Three-quarters of a century ago, with the Second World War raging in the jungles and high seas of the Pacific, an ex-prime minister sat down to articulate the aspirations for a nation in its gentler years of peace. Having witnessed the ailing United Australia Party he had once led become captive to the sectional interests of corporate elites, Menzies turned to formulate a political credo that would speak to the interests and values of the broad Australian mainstream. Determined to repudiate the old politics of sectionalism and class warfare, his Forgotten People radio broadcast of 22 May 1942 was a pitch to ordinary Australians and their families who belonged neither to the rich and powerful, nor the mass of organised labour.
Seventy-five years on, Menzies’ Forgotten People has survived as not only an eloquent manifesto of Australian Liberal thought but as a parable for modern politicians on how to purposefully cultivate a broad and enduring support-base.
In its eloquent enunciation of liberal ideals, the Forgotten People represented the blueprint for the philosophy that would give birth to his Liberal Party of Australia in 1944. In this speech, Menzies identified a ‘forgotten class’ of professionals, artisans and small business people who represented the ‘backbone of this country’. Amid the clamour of voices from the sectional interests of big business and powerful trade unions, Menzies argued that the aspirations of the vast Australian middle-class had been overlooked. His new Party, by contrast, would seek to champion the interests of every citizen who aspired to live a ‘full and good life’.
While not wishing to deny the fair place of either the privileged class or the working class in society, Menzies maintained that the middle-class needed to recover its voice as its people provided the essential ballast to the economic, spiritual, cultural and intellectual life of the nation. As a child of the Scottish Enlightenment, Menzies held that the key to unlocking this great potential of the ‘forgotten people’ was the stimulation of free enterprise and the provision of education. In a sign of things to come under his post-war prime ministership, he saw the establishment of new high schools and universities as critical to ‘feeding the lamp of learning’ amongst the middle-class.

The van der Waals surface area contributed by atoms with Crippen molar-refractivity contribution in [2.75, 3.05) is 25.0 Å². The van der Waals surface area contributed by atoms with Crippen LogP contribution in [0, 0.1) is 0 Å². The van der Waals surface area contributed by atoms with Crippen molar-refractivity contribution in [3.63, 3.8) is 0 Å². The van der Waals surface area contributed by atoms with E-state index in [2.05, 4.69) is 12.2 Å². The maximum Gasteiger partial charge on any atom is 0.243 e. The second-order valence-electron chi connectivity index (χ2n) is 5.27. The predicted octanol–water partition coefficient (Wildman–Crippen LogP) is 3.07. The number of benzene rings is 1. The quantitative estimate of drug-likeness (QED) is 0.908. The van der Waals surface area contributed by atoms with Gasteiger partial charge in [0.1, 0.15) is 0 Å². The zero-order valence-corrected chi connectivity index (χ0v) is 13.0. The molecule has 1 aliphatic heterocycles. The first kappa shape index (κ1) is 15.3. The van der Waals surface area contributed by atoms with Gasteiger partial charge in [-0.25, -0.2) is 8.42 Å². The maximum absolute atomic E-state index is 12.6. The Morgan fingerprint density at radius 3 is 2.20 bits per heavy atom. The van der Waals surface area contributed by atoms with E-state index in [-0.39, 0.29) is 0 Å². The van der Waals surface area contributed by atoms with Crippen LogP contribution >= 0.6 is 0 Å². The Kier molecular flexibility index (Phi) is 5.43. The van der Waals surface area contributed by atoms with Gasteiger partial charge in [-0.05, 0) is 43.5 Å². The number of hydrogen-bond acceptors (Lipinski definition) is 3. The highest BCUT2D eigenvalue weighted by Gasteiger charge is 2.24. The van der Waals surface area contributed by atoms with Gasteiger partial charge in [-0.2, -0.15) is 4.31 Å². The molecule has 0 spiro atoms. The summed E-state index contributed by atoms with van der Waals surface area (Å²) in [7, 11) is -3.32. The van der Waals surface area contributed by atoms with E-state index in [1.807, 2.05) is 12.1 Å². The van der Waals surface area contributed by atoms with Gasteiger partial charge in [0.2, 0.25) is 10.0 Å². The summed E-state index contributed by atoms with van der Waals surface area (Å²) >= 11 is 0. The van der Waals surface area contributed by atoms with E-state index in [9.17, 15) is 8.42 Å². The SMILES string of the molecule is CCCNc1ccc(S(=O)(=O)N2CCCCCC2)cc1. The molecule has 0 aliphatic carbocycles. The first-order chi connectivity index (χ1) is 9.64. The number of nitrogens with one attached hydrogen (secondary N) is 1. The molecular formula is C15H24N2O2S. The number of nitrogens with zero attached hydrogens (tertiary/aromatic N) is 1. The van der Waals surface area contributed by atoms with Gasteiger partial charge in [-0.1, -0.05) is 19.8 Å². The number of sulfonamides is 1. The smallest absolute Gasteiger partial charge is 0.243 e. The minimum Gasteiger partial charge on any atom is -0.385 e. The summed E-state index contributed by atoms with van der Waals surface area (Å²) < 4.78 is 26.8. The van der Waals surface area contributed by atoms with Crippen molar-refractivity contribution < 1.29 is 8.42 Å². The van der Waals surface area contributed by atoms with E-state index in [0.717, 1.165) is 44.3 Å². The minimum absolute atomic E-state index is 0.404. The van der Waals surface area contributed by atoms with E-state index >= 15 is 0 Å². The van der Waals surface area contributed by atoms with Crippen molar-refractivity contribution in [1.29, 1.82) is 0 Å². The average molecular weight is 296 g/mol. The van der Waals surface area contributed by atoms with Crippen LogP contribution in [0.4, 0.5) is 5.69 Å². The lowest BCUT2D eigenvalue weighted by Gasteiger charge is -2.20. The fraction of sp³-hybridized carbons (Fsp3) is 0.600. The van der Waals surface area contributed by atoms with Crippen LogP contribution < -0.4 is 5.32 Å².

With Australia buffeted by the turmoil of war and the spectre of an ever-expanding state, Menzies was convinced that the key to the nation’s success lay in harnessing classic middle-class virtues. Together with combining ‘dependence upon God with independence of man’, Menzies affirmed the values of family life, personal responsibility, enterprise, reward for effort and civic unselfishness.
What was so instructive about this speech was that Menzies consciously chose to define one’s class primarily by moral virtue rather than socio-economic status. In so doing, he eschewed the class distinctions of the Old World to embrace a fresh Australian conception of citizenship. In this new citizenry, a person’s standing was determined not by the postcode they lived in, the school they attended or the salary they earned but by their personal character. It mattered not whether an individual worked as a barrister or a bricklayer, a surgeon or a shopkeeper; Menzies’ broad ‘middle class’ was open to all who practised the virtues of integrity, industry and civic duty.
Indeed with his own experience of social mobility, journeying from the son of a Jeparit storekeeper to an eminent Melbourne barrister in less than two decades, Menzies understood first-hand that it was not a person’s birth or ‘class’, but the ‘intelligent ambition’ of men and women that provided the ‘motive power for human progress’.
While Menzies had broadcast his Forgotten People message to an Australia where microwaves and mobiles remained the stuff of science fiction, it holds important lessons for today. It first of all testifies to the iron law of politics that leaders forget the interests of their constituents at their peril. With the UAP disintegrating before his eyes, Menzies saw the Party he once led as paying the high price for abandoning the aspirations of its support base. With Menzies and his successors resolved to avoid a similar fate for themselves and their party, they have frequently sought to calibrate their message to Australia’s broad and inclusive bourgeoisie, whether that has been characterised as Howard’s ‘battlers’ or Gillard’s ‘working families’.
In an age where our civic culture is racked by the identity politics of division and self-interest, Menzies’ Forgotten People is a timely reminder that politics should never be seen as a grubby pursuit to better one’s self-interest at the expense of the community, but as a noble calling to enrich the lives of all. Believing that all individuals mattered, Menzies’ message was about ensuring that the potential for every man and woman to flourish remained ‘the great objective of political and social policy’.
As we celebrate the seventy-fifth anniversary of Menzies’ paean to the ‘forgotten people’, it bears remembering that the interests of the Australian mainstream are not served by a preoccupation with identity politics or by celebrity-driven campaigns for fashionable causes. On the contrary, the fabric of the nation will be enriched by a national vision that seeks to encourage individual initiative, support small business, strengthen families and remind us not simply of our own self-interest, but of our social obligations to our neighbours. If we take to heart Menzies’ 1974 aphorism from the Apostle Paul that we are all ‘members of one another’, then it will be difficult for our body politic to again forget the forgotten people.
David Furse-Roberts is a Research Fellow at the Menzies Research Centre and editor of the forthcoming book, Menzies: The Forgotten Speeches, being published by Connor Court next month.
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